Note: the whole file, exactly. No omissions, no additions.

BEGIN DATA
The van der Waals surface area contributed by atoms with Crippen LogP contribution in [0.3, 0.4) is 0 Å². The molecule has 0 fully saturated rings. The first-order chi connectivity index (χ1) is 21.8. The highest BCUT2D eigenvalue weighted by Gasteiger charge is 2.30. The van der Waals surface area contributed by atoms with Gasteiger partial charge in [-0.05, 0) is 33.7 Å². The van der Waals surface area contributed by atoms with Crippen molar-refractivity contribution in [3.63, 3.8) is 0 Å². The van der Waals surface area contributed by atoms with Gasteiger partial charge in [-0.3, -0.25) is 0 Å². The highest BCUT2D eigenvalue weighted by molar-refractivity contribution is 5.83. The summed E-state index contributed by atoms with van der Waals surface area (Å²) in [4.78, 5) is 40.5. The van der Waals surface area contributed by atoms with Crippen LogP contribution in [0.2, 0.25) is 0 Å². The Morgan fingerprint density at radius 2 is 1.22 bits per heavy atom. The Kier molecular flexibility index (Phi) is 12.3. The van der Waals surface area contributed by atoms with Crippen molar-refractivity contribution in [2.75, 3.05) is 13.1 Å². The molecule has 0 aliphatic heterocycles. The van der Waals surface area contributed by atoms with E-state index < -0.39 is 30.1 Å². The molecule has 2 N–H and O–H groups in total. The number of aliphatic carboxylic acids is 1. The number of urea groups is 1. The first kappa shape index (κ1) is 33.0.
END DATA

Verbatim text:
The van der Waals surface area contributed by atoms with Crippen LogP contribution in [0.3, 0.4) is 0 Å². The molecule has 0 fully saturated rings. The first-order chi connectivity index (χ1) is 21.8. The highest BCUT2D eigenvalue weighted by Gasteiger charge is 2.30. The van der Waals surface area contributed by atoms with Gasteiger partial charge in [-0.05, 0) is 33.7 Å². The van der Waals surface area contributed by atoms with Crippen molar-refractivity contribution in [3.63, 3.8) is 0 Å². The van der Waals surface area contributed by atoms with Gasteiger partial charge in [-0.3, -0.25) is 0 Å². The highest BCUT2D eigenvalue weighted by molar-refractivity contribution is 5.83. The summed E-state index contributed by atoms with van der Waals surface area (Å²) in [4.78, 5) is 40.5. The van der Waals surface area contributed by atoms with Crippen LogP contribution in [0.2, 0.25) is 0 Å². The Morgan fingerprint density at radius 2 is 1.22 bits per heavy atom. The Kier molecular flexibility index (Phi) is 12.3. The van der Waals surface area contributed by atoms with Crippen molar-refractivity contribution in [2.75, 3.05) is 13.1 Å². The molecule has 0 aliphatic heterocycles. The van der Waals surface area contributed by atoms with E-state index < -0.39 is 30.1 Å². The molecule has 2 N–H and O–H groups in total. The number of aliphatic carboxylic acids is 1. The number of urea groups is 1. The first kappa shape index (κ1) is 33.0.